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Expulsion of Native elder from Edmonton Mall sparks outrage

Expulsion of Native elder from Edmonton Mall sparks outrage

On October 27 Gary Moostoos, also known as Red Rock and Four-Legged Human, from the Sturgeon Lake Woodland Cree nation in Alberta, captured national media attention when he was unjustly banned from the City Centre Mall in Edmonton for six months. Gary Moostoos spoke with the Two Row Times about his ordeal. “About a year

On October 27 Gary Moostoos, also known as Red Rock and Four-Legged Human, from the Sturgeon Lake Woodland Cree nation in Alberta, captured national media attention when he was unjustly banned from the City Centre Mall in Edmonton for six months. Gary Moostoos spoke with the Two Row Times about his ordeal.

“About a year before this happened, I was involved in another incident at the very same mall in the food court,” says Moostoos. “I placed an order at the KFC, then another man placed the same order after me and received it first. Then another man, who was white, ordered the same meal and he also got his order before me, so I asked, ‘What’s going on here with my order?’ The second customer who got the order before me started swearing at me and being insulting. I was calm about it and asked, ‘Why swear at me?’ He asked for the Mall security to come, but it took a while for them to show up and the man was gone by then. Security found the man eating with his kids in the food court. The man falsely accused me of scaring his kids. His children were not in the restaurant when it happened and I suggested that the security cameras would show that I was telling the truth. It became clear that security wasn’t going to do anything about it and the man was laughing at me. I didn’t react because I knew it wouldn’t get me anywhere.”

Moostoos regularly went to the mall to meet up with homeless clients since he is an outreach worker. On October 27, 2014 – about a year after the KFC incident – another incident occurred.
“Two security guards approached me and asked for my name, stating that I looked suspicious. Witnesses said that 8-10 security guards came eventually to escort me out. If I would have reacted that day in the way they wanted me to, they would have taken me down and handcuffed me,” says Moostoos. “[That] would have been embarrassing, like it has been for other Aboriginal people at that mall. I accepted the ban to not give them that reaction they wanted.”

Since then, the ban has caught national media attention, even getting discussed in Ottawa in parliament by Linda Duncan, the NDP MP for Edmonton-Strathcona. Duncan stated in Parliament that Moostoos was subjected to public humiliation and is emotionally wounded as a result.

The mall has offered an apology, but there are still unanswered questions. Was this elder targeted because he looked Aboriginal? What direction was security given? Is the intention to keep the homeless and traumatized out on the street and out of the mall?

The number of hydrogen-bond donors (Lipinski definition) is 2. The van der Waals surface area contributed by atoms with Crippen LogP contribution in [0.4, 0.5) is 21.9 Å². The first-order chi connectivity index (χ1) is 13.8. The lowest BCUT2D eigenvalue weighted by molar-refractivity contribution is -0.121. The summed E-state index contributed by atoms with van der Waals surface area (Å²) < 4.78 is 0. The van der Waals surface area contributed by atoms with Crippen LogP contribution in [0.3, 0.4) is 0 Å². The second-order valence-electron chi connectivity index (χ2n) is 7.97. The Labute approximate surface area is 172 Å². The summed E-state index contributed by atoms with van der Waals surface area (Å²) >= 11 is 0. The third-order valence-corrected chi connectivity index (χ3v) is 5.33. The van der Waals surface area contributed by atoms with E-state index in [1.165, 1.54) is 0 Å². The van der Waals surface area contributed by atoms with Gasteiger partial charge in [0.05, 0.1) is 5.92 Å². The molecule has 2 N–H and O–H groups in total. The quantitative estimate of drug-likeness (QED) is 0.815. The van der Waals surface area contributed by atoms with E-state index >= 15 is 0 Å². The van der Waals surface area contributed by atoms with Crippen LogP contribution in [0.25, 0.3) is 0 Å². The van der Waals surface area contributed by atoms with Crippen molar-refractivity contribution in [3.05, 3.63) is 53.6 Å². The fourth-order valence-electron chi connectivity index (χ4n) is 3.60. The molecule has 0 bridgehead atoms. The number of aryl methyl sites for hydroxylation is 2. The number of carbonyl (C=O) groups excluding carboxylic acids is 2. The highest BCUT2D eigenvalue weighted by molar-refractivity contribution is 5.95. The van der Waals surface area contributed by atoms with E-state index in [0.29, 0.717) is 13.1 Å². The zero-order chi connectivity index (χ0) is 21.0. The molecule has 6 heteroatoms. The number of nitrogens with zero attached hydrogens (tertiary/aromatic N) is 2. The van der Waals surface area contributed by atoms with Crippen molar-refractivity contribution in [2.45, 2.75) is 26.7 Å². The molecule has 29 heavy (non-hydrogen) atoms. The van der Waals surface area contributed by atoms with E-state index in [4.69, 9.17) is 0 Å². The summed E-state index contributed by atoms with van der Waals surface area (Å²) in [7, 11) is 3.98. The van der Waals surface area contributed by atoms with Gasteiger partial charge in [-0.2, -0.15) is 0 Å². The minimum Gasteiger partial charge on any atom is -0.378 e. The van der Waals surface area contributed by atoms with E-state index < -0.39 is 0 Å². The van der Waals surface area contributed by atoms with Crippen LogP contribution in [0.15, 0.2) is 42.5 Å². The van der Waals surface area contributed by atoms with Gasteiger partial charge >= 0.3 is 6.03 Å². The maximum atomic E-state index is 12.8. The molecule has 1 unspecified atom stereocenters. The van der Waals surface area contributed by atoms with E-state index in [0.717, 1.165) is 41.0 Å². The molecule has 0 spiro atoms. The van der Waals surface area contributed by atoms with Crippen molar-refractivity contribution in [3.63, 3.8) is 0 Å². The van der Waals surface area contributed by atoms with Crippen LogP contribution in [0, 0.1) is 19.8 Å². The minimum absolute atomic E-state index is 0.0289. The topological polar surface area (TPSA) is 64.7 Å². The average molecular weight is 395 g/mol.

On November 8, 2014, a ceremony and a public apology happened at City Centre Mall, which is owned by Oxford properties. Those in support of Gary Moostoos reminded Oxford properties that it hasn’t done due diligence to consult the indigenous people of Treaty 6 with running the mall business on their territory. They also pointed out that Oxford properties had no jurisdiction to ban anyone on that property and demanded an end to racial profiling.

Daniel Gallant, a non-native friend who considers Moostoos a brother, spoke at the event. He said he has seen Gary being racially discriminated against time after time. Gallant was with a white supremacist movement for 10 years until he met Gary Moostoos and other elders. He stated, that Canada has “a legal system that is particularly racist against Indigenous peoples. I lived a life where I committed violence and hate crimes. Gary and other elders showed me how to live. There is hope for me, my children and Oxford properties.”

City Centre General Manager Olympia Trencevski apologized to Mr. Moostoos, saying, “I want to look into yours eyes and I want to tell you from my heart to yours that I sincerely apologize for hurting your feelings and I’m sorry for what happened to you. It was unacceptable, it was a mistake, I am sorry. I also want to say sorry to the community at large and the feeling, the pain that you felt.”

Moostoos was hesitant in his response, saying, “I appreciate the apology but there is a lot of work to be done. I cannot at this time say that I accept the apology – I appreciate the apology.” When asked why he didn’t accept the apology, Moostoos stated, “I lived a life of broken promises and broken words. In my tradition, if you create trust and respect first, then there’s an apology. When we gain trust and gain respect back, then we apologize. They sent a representative of the company, not the security guards, to apologize. A 5-year-old could have apologized in that case, so it’s not correct. We need to stop reacting and start acting.”

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